Around here an antique shop will have a couple rusty milk cans, a few wooden pulleys and a stack of Life magazines.

If anything as cool as you showed turned up in an antique shop here, people would have a stroke.

The big flea market near me has a lot stuff like that too, but also lots and lots of jade and Asian antiques. A lot of times antique stores/markets here have nothing but jade. It's kind of annoying.

(18-05-2018 02:49 AM)OakTree500 Wrote:  Those are very cool, how much did they set you back? If it was a "cheap" grab, check out ebay as a lot of stuff like that sells for ALOT of money.

I do need to visit antique shops more, as they have some cool stuff in there.

I spent several hundred dollars on everything in total. I did however get them for much cheaper than what they were worth. I do plan to post some of this stuff on ebay. It if sells for lots of money, good. If it doesn't, then I still have lots of neat stuff. The only thing is I'm currently blocked from using ebay because of some weird Taiwanese firewall at the moment. I have no real problem with other sites, such as this one.

You were smart to bargain them down. I'm sure you're right that the initial price was ridiculously high since you're a foreigner and they figure it's worth a try.

I've done a bit of shopping in China, and my hosts always told me just to assume that every antique that's affordable is fake -- recently made in a fake factory. They know full well what real stuff is worth and mostly sell it overseas. So the rule is generally to buy what you like enough that you don't care about authenticity and resale value.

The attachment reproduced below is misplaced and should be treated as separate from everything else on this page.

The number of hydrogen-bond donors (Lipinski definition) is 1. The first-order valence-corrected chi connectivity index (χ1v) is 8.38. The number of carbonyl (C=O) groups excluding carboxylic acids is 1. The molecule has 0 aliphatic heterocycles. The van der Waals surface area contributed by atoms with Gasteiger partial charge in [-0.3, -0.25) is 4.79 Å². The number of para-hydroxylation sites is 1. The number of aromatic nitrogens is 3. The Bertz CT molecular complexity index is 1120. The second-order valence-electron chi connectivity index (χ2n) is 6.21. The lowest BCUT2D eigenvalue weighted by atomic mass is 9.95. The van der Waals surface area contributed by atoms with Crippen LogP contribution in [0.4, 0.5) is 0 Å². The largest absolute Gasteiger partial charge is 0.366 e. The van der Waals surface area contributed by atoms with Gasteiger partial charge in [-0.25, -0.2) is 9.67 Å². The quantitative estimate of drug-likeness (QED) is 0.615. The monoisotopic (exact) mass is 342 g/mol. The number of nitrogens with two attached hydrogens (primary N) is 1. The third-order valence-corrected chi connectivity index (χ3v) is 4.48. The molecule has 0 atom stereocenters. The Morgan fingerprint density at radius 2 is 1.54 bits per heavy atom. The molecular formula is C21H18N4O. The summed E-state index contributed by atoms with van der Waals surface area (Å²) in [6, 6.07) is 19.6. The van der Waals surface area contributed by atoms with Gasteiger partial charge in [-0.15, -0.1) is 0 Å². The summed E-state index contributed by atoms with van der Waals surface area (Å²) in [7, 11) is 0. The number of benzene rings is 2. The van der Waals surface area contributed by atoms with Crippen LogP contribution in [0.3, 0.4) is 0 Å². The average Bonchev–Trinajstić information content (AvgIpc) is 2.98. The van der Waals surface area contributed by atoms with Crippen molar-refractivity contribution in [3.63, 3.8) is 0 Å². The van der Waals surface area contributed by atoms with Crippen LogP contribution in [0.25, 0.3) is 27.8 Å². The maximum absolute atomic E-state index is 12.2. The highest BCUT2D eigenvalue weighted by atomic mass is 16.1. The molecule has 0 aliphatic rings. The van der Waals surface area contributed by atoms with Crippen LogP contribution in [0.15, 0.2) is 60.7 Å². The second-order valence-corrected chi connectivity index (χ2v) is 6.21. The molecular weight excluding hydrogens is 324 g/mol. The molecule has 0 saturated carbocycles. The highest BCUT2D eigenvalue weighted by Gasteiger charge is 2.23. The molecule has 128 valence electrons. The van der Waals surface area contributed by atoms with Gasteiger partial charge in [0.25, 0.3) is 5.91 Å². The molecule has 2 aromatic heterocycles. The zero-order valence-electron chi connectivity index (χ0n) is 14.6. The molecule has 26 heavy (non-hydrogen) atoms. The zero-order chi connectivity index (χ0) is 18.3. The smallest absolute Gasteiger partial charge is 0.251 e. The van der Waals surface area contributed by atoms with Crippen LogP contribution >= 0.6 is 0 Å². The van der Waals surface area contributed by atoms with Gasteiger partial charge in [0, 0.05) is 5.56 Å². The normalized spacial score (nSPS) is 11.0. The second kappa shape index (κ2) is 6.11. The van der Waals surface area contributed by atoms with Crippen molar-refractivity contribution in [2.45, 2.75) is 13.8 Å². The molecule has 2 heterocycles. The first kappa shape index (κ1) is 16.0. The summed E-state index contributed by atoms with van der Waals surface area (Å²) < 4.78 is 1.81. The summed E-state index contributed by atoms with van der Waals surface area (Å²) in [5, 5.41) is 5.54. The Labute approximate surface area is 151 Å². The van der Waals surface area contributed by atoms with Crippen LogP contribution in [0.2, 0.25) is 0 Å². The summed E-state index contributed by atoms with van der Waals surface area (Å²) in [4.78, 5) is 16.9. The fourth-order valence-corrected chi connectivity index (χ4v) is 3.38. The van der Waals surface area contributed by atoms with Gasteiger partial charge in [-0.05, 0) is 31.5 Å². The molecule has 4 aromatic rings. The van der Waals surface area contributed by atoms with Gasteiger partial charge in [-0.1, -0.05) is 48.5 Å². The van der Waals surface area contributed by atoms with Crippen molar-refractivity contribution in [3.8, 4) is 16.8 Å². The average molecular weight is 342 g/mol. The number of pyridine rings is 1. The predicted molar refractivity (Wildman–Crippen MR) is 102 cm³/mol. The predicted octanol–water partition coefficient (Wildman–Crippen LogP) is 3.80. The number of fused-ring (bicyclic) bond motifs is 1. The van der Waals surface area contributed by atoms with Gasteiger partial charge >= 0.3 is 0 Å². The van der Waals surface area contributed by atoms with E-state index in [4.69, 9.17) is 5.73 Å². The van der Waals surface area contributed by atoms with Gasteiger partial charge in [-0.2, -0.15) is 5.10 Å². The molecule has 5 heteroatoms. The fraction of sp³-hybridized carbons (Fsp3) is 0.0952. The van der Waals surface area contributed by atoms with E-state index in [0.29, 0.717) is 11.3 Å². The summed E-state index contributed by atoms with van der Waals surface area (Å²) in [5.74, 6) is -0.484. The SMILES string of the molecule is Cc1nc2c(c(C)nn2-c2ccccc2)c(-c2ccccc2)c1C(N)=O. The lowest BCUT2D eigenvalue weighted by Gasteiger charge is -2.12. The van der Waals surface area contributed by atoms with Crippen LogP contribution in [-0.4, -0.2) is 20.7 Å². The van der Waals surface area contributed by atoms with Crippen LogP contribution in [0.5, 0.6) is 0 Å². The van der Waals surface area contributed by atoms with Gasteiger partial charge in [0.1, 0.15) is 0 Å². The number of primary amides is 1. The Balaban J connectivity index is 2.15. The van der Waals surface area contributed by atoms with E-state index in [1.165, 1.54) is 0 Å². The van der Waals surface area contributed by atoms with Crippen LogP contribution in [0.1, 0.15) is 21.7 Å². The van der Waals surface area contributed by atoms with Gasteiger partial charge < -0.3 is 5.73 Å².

I got a lovely "dreamstone" on the top of sacred mountain Tai Shan. It is almost certainly fake, but it looks great on my work table and reminds me of happy memories. It's a bit like this one, although the one in this photo is real and worth a zillion dollars:

https://www.pinterest.jp/pin/261068109632487745/

If you resell things on eBay you might mention when and where you got it, just so knowledgable people are sufficiently warned.

I was so proud of not getting cheated in any shops that I fell for a different ploy right away. A young lady in Beijing invited me to a show of art students' work and suggested that since they were young and needy it would be nice of me to get a couple of things. And as soon as I got back to my own campus I saw in my guidebook that it specifically warned against fake art students! These works too are made in fake-tories and flogged to dumb foreigners, of which I was one. So I was pretty pissed until I calculated that I'd only spent $30, and the scroll would make a nice Christmas present for someone not proud like me.